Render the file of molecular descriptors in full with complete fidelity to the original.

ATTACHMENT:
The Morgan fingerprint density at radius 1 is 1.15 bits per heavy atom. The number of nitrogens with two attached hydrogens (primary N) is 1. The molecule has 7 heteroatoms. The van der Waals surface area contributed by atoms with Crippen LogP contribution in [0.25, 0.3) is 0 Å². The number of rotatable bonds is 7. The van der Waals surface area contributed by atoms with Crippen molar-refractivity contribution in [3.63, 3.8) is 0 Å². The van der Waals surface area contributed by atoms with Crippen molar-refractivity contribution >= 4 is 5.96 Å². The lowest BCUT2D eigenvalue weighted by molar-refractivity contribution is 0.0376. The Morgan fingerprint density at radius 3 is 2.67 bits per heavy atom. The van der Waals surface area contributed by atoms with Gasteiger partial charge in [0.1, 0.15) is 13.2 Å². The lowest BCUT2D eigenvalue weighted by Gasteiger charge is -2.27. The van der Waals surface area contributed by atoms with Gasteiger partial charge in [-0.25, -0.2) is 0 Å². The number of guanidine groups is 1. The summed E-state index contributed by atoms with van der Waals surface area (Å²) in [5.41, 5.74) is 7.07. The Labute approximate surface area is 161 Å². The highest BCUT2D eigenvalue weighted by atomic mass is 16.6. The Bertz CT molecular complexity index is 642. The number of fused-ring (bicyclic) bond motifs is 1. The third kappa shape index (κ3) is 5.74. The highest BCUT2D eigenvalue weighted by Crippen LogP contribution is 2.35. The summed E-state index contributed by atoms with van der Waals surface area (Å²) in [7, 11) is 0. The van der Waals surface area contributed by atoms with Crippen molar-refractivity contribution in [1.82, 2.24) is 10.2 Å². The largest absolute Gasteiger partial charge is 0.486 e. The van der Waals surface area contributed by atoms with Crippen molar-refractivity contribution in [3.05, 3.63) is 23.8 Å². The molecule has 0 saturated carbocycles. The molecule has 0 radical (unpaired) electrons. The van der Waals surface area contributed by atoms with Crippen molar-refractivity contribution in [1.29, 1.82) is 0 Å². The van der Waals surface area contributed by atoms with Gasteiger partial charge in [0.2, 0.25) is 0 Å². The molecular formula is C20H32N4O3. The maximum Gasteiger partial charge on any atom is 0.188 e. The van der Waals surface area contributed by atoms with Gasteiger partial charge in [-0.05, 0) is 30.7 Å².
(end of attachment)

The Morgan fingerprint density at radius 1 is 1.15 bits per heavy atom. The number of nitrogens with two attached hydrogens (primary N) is 1. The molecule has 7 heteroatoms. The van der Waals surface area contributed by atoms with Crippen LogP contribution in [0.25, 0.3) is 0 Å². The number of rotatable bonds is 7. The van der Waals surface area contributed by atoms with Crippen molar-refractivity contribution in [3.63, 3.8) is 0 Å². The van der Waals surface area contributed by atoms with Crippen molar-refractivity contribution >= 4 is 5.96 Å². The lowest BCUT2D eigenvalue weighted by molar-refractivity contribution is 0.0376. The Morgan fingerprint density at radius 3 is 2.67 bits per heavy atom. The van der Waals surface area contributed by atoms with Gasteiger partial charge in [0.1, 0.15) is 13.2 Å². The lowest BCUT2D eigenvalue weighted by Gasteiger charge is -2.27. The van der Waals surface area contributed by atoms with Gasteiger partial charge in [-0.25, -0.2) is 0 Å². The number of guanidine groups is 1. The summed E-state index contributed by atoms with van der Waals surface area (Å²) in [5.41, 5.74) is 7.07. The Labute approximate surface area is 161 Å². The highest BCUT2D eigenvalue weighted by atomic mass is 16.6. The Bertz CT molecular complexity index is 642. The number of fused-ring (bicyclic) bond motifs is 1. The third kappa shape index (κ3) is 5.74. The highest BCUT2D eigenvalue weighted by Crippen LogP contribution is 2.35. The summed E-state index contributed by atoms with van der Waals surface area (Å²) in [7, 11) is 0. The van der Waals surface area contributed by atoms with Crippen molar-refractivity contribution in [1.82, 2.24) is 10.2 Å². The largest absolute Gasteiger partial charge is 0.486 e. The van der Waals surface area contributed by atoms with Crippen molar-refractivity contribution in [3.05, 3.63) is 23.8 Å². The molecule has 0 saturated carbocycles. The molecule has 0 radical (unpaired) electrons. The van der Waals surface area contributed by atoms with Crippen molar-refractivity contribution in [1.29, 1.82) is 0 Å². The van der Waals surface area contributed by atoms with Gasteiger partial charge in [0.2, 0.25) is 0 Å². The molecular formula is C20H32N4O3. The maximum Gasteiger partial charge on any atom is 0.188 e. The van der Waals surface area contributed by atoms with Gasteiger partial charge in [-0.05, 0) is 30.7 Å².